December 1, 2019
Recreational ice skating and related sports, such as hockey, are popular winter activities. Regular participation in ice skating has shown to help individuals maintain balance as they age, but the activity is not without risk. About 1 in every 700 ice skaters will experience an injury,1 and the average age of those injured is 33 years old.2 Most incidents occur during falls on the ice, with inexperience and the slippery surface adding to the risks. Before you head to the rink, you should be aware of common injuries, how they occur, and understand what treatments are available.
Head trauma only accounts for about 0.5% of ice skating injuries,1 but the rate increases significantly with participation in ice hockey. Concussion is a traumatic injury to the brain that can occur after a blow to the head, face, or neck (Fig. 1). When you experience a concussion, your motor skills, coordination, balance, and cognitive abilities may be impaired. Concussions range in severity; which means it can be so slight you may not know that you have a concussion or it can be so severe you are rendered unconscious. In addition to the severity, more than 1 concussion can cause serious effects. If you have sustained multiple concussions, you have an increased risk of another and the cumulative effect can be permanently damaging or deadly. After a blow to the head, you should seek immediate medical attention if there has been a loss of consciousness, continued confusion, worsening symptoms, weakness, numbness, slurred speech, vomiting, seizure, or blood or clear fluid coming from the nose or ears.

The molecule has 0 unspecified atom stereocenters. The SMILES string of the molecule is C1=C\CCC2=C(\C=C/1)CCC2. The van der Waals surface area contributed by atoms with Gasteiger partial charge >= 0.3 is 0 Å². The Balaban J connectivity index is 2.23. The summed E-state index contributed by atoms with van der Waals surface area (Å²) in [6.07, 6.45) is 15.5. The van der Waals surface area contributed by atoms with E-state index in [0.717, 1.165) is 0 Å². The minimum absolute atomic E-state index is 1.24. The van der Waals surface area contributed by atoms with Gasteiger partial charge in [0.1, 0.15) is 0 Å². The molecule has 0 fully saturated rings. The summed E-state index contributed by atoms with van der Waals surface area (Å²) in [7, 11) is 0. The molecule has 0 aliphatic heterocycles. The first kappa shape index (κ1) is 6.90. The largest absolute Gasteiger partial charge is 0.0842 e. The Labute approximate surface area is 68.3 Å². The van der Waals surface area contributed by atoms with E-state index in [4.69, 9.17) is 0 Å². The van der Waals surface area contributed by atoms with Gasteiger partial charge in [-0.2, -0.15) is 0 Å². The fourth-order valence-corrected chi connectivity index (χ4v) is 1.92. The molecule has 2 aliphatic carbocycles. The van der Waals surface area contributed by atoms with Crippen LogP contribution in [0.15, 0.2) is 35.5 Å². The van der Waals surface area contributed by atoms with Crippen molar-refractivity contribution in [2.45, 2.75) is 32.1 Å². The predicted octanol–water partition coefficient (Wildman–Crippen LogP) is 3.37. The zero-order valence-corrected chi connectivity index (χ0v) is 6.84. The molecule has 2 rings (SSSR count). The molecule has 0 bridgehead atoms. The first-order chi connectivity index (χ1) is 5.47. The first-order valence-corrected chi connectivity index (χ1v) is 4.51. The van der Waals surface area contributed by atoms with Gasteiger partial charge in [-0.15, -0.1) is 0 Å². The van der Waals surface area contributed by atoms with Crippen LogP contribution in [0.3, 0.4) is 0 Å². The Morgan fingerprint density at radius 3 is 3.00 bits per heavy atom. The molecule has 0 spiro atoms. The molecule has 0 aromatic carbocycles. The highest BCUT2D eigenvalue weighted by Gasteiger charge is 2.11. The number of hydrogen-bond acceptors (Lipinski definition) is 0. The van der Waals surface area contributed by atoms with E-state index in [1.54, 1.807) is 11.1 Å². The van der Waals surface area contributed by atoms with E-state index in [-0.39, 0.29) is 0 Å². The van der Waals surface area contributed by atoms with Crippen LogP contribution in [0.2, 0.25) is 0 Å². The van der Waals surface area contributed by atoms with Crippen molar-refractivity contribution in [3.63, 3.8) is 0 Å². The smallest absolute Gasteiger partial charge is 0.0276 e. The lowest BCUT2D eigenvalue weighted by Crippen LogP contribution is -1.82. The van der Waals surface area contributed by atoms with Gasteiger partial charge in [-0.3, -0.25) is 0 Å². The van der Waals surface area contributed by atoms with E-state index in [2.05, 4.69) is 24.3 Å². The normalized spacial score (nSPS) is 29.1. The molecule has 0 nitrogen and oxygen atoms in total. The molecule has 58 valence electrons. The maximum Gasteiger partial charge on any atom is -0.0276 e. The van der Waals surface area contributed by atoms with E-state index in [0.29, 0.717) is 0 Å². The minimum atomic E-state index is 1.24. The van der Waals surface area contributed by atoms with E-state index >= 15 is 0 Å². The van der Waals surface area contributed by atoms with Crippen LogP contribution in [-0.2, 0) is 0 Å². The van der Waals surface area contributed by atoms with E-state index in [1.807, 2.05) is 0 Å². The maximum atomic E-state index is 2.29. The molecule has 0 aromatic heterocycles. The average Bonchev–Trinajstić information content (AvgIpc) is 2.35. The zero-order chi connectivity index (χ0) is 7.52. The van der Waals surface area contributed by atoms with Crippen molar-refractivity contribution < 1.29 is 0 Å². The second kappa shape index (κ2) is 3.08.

Symptoms from concussion can last from a few days to several months, and include: headache, dizziness, nausea, trouble paying attention, memory problems, irritability and depression. If you have sustained a concussion, you should stop sports participation immediately and avoid further at-risk activities until all symptoms have resolved. While recovering from a concussion, stimulation should be minimal, which means reducing screen time, avoiding loud music and noise, and limiting cognitive tasks.
Distal radius fracture
Almost all fractures sustained in ice skating occur in the upper extremity, with fractures of the distal radius (wrist) being the most common of these.1,2 Wrist fractures often occur during a fall on an outstretched hand, resulting in immediate pain and deformity at the injury site (Fig. 2). Once you present to an emergency department, doctors will often reduce (align the fracture) and place a splint to hold the bones in place. Further treatment will be determined with your orthopedist and depends on many factors such as: if the break includes the wrist joint, how many fracture lines you have, or if a splint can hold the bone fragments in the correct position. Closed reduction and percutaneous pinning or CRPP, (a procedure to align the bone using metal pins through the skin to hold the fracture while the bone heals), or open reduction with internal fixation (ORIF, a procedure to hold the fracture with metal plates and screws under the skin) are 2 treatment options that offer good results. Particularly in women, a distal radius fracture can be a sign of decreased bone mineral density;3 therefore, you should ask your doctor if further testing, such as a DEXA (dual energy x-ray absorptiometry, a type of bone scan) scan is needed.